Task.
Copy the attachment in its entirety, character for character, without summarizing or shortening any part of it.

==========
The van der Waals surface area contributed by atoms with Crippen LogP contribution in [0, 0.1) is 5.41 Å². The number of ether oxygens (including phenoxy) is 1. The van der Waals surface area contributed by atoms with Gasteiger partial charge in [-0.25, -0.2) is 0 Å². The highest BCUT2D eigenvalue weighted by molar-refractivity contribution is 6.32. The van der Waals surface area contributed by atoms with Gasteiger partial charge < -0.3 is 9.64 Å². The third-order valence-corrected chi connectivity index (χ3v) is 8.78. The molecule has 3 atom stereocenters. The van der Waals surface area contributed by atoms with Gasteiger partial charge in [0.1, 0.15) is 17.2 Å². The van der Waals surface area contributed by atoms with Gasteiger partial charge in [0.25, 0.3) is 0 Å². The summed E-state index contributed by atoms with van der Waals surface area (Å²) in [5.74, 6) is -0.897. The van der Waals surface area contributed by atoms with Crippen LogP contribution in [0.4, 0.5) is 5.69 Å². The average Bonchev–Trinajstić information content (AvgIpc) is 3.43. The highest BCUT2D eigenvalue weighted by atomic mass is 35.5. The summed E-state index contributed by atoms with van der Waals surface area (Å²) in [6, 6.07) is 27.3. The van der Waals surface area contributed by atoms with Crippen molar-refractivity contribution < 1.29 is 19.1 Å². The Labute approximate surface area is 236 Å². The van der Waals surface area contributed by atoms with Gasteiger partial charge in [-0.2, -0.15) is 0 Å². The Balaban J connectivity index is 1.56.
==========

The van der Waals surface area contributed by atoms with Crippen LogP contribution in [0, 0.1) is 5.41 Å². The number of ether oxygens (including phenoxy) is 1. The van der Waals surface area contributed by atoms with Gasteiger partial charge in [-0.25, -0.2) is 0 Å². The highest BCUT2D eigenvalue weighted by molar-refractivity contribution is 6.32. The van der Waals surface area contributed by atoms with Gasteiger partial charge < -0.3 is 9.64 Å². The third-order valence-corrected chi connectivity index (χ3v) is 8.78. The molecule has 3 atom stereocenters. The van der Waals surface area contributed by atoms with Gasteiger partial charge in [0.1, 0.15) is 17.2 Å². The van der Waals surface area contributed by atoms with Gasteiger partial charge in [0.25, 0.3) is 0 Å². The summed E-state index contributed by atoms with van der Waals surface area (Å²) in [5.74, 6) is -0.897. The van der Waals surface area contributed by atoms with Crippen LogP contribution in [0.4, 0.5) is 5.69 Å². The average Bonchev–Trinajstić information content (AvgIpc) is 3.43. The highest BCUT2D eigenvalue weighted by atomic mass is 35.5. The summed E-state index contributed by atoms with van der Waals surface area (Å²) in [6, 6.07) is 27.3. The van der Waals surface area contributed by atoms with Crippen molar-refractivity contribution < 1.29 is 19.1 Å². The Labute approximate surface area is 236 Å². The van der Waals surface area contributed by atoms with Gasteiger partial charge in [-0.2, -0.15) is 0 Å². The Balaban J connectivity index is 1.56.